Fatalities on the nation’s roadways decreased by nearly 2 percent in 2017 and are on pace to drop again in 2018, according to data from the National Highway Traffic Safety Administration.
Last year, 37,133 people died in motor vehicle crashes – 673 fewer than in 2016. That comes after back-to-back years of increases – a 6.5 percent jump from 2015 to 2016 and 8.4 percent from 2014 to 2015.
“The good news is that fatalities are trending downward,” Secretary of Transportation Elaine Chao said in an Oct. 3 press release, “but the tragic news is that 37,133 people lost their lives in motor vehicle crashes in 2017. All of us need to work together to reduce fatalities on the roads.”
The fatality rate of 1.16 per 100 million vehicle miles traveled also marks a decrease – around 2.5 percent – from 2016. Pedestrian deaths dropped 1.7 percent (5,977 from 6,080), the first decrease since 2013. Motorcycle fatalities went down by 3.1 percent (5,172 from 5,337).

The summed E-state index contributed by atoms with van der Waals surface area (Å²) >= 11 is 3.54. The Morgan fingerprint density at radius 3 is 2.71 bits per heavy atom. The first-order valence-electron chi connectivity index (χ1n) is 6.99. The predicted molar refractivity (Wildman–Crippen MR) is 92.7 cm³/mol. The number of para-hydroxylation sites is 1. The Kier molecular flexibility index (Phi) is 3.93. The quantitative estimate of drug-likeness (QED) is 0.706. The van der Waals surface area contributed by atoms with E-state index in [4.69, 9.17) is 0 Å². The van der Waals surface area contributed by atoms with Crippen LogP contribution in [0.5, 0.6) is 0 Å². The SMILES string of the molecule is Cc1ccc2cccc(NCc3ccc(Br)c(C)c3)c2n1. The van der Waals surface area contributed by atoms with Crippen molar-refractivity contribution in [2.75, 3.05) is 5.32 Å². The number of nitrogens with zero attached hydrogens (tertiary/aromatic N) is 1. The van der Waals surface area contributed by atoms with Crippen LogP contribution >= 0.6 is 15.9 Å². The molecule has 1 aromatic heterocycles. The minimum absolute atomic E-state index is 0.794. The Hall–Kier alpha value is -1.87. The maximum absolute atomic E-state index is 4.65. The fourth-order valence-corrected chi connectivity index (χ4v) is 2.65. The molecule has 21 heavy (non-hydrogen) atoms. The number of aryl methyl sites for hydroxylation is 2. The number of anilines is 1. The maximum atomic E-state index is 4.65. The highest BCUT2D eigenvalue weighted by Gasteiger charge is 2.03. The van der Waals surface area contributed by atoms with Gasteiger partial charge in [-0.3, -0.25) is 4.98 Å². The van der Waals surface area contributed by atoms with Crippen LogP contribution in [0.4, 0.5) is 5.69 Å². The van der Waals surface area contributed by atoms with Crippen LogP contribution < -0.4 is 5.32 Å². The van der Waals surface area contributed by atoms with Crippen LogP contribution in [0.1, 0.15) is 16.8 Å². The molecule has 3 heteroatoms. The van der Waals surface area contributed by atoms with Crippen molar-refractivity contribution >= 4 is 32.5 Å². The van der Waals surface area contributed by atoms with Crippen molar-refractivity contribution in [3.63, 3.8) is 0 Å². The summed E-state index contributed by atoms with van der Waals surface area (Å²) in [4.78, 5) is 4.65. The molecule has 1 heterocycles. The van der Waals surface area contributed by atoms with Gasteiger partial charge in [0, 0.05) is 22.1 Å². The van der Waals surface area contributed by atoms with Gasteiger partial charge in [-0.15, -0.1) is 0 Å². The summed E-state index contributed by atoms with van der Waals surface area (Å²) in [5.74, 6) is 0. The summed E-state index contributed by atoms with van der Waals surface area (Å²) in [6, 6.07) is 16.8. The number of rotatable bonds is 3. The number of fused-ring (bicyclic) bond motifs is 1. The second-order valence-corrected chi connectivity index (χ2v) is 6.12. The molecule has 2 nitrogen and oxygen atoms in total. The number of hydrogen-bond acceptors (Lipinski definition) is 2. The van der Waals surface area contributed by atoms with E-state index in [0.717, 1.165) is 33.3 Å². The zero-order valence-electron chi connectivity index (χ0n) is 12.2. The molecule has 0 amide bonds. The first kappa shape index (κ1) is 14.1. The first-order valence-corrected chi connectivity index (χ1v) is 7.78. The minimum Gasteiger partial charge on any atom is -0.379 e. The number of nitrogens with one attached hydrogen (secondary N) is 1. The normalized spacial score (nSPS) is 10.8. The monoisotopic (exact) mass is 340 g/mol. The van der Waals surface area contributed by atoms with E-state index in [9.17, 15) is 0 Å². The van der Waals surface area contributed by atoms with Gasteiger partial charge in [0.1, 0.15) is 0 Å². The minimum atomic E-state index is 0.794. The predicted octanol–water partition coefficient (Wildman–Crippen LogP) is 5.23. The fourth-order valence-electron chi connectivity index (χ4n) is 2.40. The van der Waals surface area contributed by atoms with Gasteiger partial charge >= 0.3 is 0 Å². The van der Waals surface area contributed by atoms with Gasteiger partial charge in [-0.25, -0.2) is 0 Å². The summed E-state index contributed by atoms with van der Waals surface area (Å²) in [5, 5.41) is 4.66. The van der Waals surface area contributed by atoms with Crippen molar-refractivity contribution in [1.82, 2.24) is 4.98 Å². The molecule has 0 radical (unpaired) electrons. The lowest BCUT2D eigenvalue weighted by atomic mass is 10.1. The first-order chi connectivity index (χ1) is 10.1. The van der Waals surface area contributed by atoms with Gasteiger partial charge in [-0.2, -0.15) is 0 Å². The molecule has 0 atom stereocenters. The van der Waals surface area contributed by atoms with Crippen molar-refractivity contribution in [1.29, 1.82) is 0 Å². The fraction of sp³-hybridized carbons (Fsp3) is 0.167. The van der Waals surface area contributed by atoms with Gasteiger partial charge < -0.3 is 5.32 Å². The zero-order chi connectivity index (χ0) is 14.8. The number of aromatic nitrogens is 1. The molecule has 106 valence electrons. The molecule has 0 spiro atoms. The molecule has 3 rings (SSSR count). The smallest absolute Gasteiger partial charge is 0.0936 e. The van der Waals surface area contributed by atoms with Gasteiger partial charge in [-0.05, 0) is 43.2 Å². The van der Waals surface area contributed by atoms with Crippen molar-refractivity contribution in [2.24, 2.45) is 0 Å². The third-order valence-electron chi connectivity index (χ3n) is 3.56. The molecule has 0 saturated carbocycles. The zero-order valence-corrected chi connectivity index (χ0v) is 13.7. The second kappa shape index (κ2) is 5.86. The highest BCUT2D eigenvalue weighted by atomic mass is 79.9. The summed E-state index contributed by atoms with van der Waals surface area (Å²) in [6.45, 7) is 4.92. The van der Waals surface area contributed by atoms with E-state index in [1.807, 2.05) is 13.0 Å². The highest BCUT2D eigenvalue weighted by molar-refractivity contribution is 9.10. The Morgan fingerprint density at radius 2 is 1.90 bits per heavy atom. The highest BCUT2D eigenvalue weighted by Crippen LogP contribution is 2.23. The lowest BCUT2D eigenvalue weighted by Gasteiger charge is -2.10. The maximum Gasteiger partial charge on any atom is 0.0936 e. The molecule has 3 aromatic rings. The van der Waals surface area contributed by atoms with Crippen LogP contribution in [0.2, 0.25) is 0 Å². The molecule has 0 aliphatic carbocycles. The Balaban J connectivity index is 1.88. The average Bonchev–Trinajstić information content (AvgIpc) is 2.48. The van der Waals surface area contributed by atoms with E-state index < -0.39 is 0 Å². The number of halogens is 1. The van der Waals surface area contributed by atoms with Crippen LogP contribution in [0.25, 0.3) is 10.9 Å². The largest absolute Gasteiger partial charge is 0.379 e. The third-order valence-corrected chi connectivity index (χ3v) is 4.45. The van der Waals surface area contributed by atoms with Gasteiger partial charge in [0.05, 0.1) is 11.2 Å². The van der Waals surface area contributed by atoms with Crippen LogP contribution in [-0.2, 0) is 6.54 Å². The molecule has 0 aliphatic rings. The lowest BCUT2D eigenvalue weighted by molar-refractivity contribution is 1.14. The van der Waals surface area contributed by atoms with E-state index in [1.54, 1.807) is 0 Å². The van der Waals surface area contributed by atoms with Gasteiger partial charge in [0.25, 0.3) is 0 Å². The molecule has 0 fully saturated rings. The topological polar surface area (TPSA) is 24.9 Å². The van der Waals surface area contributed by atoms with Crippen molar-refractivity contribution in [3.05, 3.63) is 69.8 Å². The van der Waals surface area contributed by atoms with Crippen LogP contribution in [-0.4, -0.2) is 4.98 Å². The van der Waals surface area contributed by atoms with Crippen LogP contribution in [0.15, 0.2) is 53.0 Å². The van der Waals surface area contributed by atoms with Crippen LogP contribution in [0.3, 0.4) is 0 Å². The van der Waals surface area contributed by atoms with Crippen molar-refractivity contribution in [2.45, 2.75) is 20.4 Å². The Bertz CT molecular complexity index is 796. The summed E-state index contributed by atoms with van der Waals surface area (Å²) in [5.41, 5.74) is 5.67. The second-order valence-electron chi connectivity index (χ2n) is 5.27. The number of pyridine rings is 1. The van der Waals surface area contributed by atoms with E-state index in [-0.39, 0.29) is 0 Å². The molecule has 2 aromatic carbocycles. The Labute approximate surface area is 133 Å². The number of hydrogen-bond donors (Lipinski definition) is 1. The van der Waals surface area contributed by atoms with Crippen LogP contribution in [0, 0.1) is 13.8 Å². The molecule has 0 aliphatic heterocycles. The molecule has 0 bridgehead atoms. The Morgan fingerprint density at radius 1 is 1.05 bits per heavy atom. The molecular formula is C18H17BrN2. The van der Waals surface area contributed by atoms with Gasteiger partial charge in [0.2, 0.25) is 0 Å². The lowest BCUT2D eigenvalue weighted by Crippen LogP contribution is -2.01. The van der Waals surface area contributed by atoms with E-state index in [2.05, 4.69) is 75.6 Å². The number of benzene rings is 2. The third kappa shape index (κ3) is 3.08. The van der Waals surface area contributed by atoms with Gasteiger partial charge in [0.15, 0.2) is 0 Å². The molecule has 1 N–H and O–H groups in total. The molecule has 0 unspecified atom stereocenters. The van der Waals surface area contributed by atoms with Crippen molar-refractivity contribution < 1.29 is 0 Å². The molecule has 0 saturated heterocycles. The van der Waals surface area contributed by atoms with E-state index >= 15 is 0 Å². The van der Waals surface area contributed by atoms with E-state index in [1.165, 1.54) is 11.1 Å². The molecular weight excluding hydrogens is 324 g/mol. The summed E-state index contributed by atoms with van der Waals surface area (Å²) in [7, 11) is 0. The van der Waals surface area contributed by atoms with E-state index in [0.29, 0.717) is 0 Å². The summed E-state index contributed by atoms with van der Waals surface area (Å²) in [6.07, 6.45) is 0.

Deaths involving large trucks, meanwhile, increased to 841 from 725.
Data also shows that alcohol-impaired driving played a role in 29 percent of all roadway deaths. Distracted drivers were involved in 8.5 percent of the fatalities, while drowsy driving accounted for 2.1 percent. Around 47 percent of vehicle occupants in fatal crashes were not using seat belts or other restraints.
“Dangerous actions such as speeding, distracted driving and driving under the influence are still putting many Americans, their families and those they share the road with at risk,” Heidi King, NHTSA’s deputy director, said in the release. “Additionally, we must address the emerging trend of drug-impaired driving to ensure we are reducing traffic fatalities and keeping our roadways safe for the traveling public.”